Paris: The Latest on Velib’, the Rental Bike Phenomenon


(See bottom of post for summer 2011 update)

We were pleased to see that Eric Rayman at the New York Times recently arrived in Paris and immediately hopped on a Vélib’ bike rental. In yesterday’s travel section, Rayman describes the joys of pedaling down the Boulevard St-Germain (and the terrors of biking through Place de la Concorde).

We’ve been big Vélib’ fans since it was launched this spring by popular socialist mayor Bertrand Delanoë, and have even eyed it with envy (especially one Cheapo in this office, who bikes his way through lower Manhattan every morning, along streets that are decidedly unfriendly to cyclists). The program has put 15,000 bikes on the streets of Paris, available for short-term rental for almost nothing from more than 1,000 hop-on and drop-off stations. pointed out in a post this summer that many Americans were unable to rent bikes from the Vélib’ program, as the kiosks were only programmed to accept credit cards with “smart chips,” which are the norm in Europe. Rayman notes that the machines now accept American Express cards issued in the US, a sign, perhaps, of a “warming of Franco-American relations.”

Consider us warmed!

See also: Vélib official site.

(Update — June 2011)

Americans now have another option for participating in the Vélib’ bike share:

You can now register for a one or seven-day subscription on their Web site with any MasterCard, Visa or American Express card. They will then give you a code to tap into the kiosk screen at any of the city’s 1,200 Vélib’ bike stations.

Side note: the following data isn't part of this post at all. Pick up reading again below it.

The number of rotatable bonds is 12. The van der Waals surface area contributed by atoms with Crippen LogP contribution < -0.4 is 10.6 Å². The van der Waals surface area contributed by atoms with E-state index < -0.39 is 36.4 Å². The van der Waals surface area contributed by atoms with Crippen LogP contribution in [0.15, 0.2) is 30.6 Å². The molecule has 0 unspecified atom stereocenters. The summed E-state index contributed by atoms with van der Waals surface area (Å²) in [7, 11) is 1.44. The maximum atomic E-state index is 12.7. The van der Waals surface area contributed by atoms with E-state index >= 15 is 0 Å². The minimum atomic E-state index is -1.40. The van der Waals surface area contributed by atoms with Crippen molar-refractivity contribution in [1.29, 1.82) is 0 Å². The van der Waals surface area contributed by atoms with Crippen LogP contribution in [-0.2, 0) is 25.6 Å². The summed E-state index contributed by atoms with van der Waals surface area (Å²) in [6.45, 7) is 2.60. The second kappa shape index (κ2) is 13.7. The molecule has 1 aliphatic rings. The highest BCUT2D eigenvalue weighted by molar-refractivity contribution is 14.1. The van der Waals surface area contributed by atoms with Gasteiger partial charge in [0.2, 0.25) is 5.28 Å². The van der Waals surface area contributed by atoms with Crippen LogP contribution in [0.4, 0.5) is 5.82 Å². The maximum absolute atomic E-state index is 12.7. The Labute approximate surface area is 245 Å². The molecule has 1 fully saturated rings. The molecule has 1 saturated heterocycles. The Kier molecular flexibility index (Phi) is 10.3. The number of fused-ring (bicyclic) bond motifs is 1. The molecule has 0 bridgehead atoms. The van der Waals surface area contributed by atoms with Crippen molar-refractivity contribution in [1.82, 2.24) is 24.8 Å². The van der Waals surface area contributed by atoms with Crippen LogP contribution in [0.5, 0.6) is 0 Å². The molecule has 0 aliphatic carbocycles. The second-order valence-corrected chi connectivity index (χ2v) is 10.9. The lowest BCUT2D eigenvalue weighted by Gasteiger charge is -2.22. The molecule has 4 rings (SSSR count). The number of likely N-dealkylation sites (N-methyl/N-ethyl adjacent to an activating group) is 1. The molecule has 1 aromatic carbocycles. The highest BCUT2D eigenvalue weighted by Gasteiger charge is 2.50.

A one-day subscription costs €1.70 and a seven-day subscription costs €8. Both allow unlimited, free 30-minute rides. Also note that when you subscribe to the service, a €150 “hold” will be placed on your card and will be in place until your subscription expires. Read more on the Vélib’ Web site.

About the author

Tom Meyers

About the author: Tom Meyers created and launched EuroCheapo from his Berlin apartment in 2001. He returned to New York in 2002, set up office, and has led the EuroCheapo team from the Big Apple ever since. He travels to Europe several times a year to update EuroCheapo's hotel reviews. Tom is also a co-host of the New York City history podcast, The Bowery Boys. Email Tom. [Find Tom on Google Plus]

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4 thoughts on “Paris: The Latest on Velib’, the Rental Bike Phenomenon”

  1. Pingback: A Bad Sign for a Government Commuting Option - Northern Virginia - Virginia (VA) - City-Data Forum

  2. The Vélib bike system doesn’t actually charge your card, it pre-authorises the 150 euros and only debits it if you fail to return the bicycle. Usually, what happens is that people fail to plug the bicycles properly back into the stands and wait for the light to go green, indicating that the bicycle has been recognised. Someone else then comes along, spots an improperly returned bicycle, “borrows” it and drives it off a bridge while his friend films it for YouTube.

    They’ve found loads of the bicycles at the bottom of the Seine.

    What’s also worth noting is that JC Decaux, who run the system, made an absolute fortune because they received huge quantities of free advertising real estate all over Paris in return for the 10 year obligation to run the system. It’s only “free” insofar as the end users are concerned, the city of Paris is paying through the nose for the operation.

    A little shameless plug : when you’re in Paris, you can find the nearest Vé’Lib stations and the number of bicycles/slots available at each by using your location-aware mobile phone (e.g. iPhone) and pointing it to the website

  3. BEWARE!!!!!!
    My girlfriend rented 2 Velib bikes last APRIL. She paid 300 euro deposit. This deposit was charged to her card and never returned! I have called numerous times, faxed and emailed but they don’t reply. You might never get your money back!

  4. Actually, we see that Vélib is in the running for one of the tourism awards made each November by the British Guild of Travel Writers (BGTW). Among the other European contenders for this year’s round of BGTW Awards are the Balkans Peace Park ( and a small company that offer tailor-made cruises for small groups through Scotland’s Hebridean islands (
    Nicky and Susanne (editors – hidden europe magazine)


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